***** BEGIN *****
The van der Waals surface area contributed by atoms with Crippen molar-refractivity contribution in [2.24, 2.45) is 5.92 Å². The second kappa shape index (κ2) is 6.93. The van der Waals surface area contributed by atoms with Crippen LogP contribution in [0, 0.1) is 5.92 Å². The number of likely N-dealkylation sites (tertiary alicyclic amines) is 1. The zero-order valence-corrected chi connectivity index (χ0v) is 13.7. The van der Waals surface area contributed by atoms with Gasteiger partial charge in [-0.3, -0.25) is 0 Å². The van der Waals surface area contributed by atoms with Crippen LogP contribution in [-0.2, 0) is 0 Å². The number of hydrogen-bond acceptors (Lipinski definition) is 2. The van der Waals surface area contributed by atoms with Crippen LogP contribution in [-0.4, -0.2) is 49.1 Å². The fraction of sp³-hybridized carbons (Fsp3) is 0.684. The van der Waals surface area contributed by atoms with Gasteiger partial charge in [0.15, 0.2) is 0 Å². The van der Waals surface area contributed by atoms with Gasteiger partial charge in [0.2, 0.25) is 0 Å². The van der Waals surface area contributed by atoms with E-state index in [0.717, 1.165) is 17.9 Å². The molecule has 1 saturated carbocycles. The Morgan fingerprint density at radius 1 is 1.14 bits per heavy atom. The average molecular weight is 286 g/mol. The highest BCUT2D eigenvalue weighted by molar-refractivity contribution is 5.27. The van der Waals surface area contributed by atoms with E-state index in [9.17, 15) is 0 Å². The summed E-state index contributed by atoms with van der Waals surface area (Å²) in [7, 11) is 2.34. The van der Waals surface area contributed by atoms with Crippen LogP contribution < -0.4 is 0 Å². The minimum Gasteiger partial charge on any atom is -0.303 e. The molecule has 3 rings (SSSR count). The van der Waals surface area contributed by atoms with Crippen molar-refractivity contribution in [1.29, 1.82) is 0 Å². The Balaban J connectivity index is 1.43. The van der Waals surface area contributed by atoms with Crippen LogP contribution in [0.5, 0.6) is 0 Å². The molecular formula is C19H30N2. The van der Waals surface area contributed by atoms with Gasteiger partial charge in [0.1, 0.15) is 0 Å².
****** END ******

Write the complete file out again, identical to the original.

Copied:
The van der Waals surface area contributed by atoms with Crippen molar-refractivity contribution in [2.24, 2.45) is 5.92 Å². The second kappa shape index (κ2) is 6.93. The van der Waals surface area contributed by atoms with Crippen LogP contribution in [0, 0.1) is 5.92 Å². The number of likely N-dealkylation sites (tertiary alicyclic amines) is 1. The zero-order valence-corrected chi connectivity index (χ0v) is 13.7. The van der Waals surface area contributed by atoms with Gasteiger partial charge in [-0.3, -0.25) is 0 Å². The van der Waals surface area contributed by atoms with Crippen LogP contribution in [-0.2, 0) is 0 Å². The number of hydrogen-bond acceptors (Lipinski definition) is 2. The van der Waals surface area contributed by atoms with Crippen LogP contribution in [-0.4, -0.2) is 49.1 Å². The fraction of sp³-hybridized carbons (Fsp3) is 0.684. The van der Waals surface area contributed by atoms with Gasteiger partial charge in [0.15, 0.2) is 0 Å². The van der Waals surface area contributed by atoms with Gasteiger partial charge in [0.2, 0.25) is 0 Å². The van der Waals surface area contributed by atoms with E-state index in [0.717, 1.165) is 17.9 Å². The molecule has 1 saturated carbocycles. The Morgan fingerprint density at radius 1 is 1.14 bits per heavy atom. The average molecular weight is 286 g/mol. The highest BCUT2D eigenvalue weighted by molar-refractivity contribution is 5.27. The van der Waals surface area contributed by atoms with E-state index in [9.17, 15) is 0 Å². The summed E-state index contributed by atoms with van der Waals surface area (Å²) in [7, 11) is 2.34. The van der Waals surface area contributed by atoms with Crippen LogP contribution < -0.4 is 0 Å². The minimum Gasteiger partial charge on any atom is -0.303 e. The molecule has 3 rings (SSSR count). The van der Waals surface area contributed by atoms with Crippen molar-refractivity contribution in [1.29, 1.82) is 0 Å². The Balaban J connectivity index is 1.43. The van der Waals surface area contributed by atoms with Crippen LogP contribution in [0.5, 0.6) is 0 Å². The molecular formula is C19H30N2. The van der Waals surface area contributed by atoms with Gasteiger partial charge in [0.1, 0.15) is 0 Å².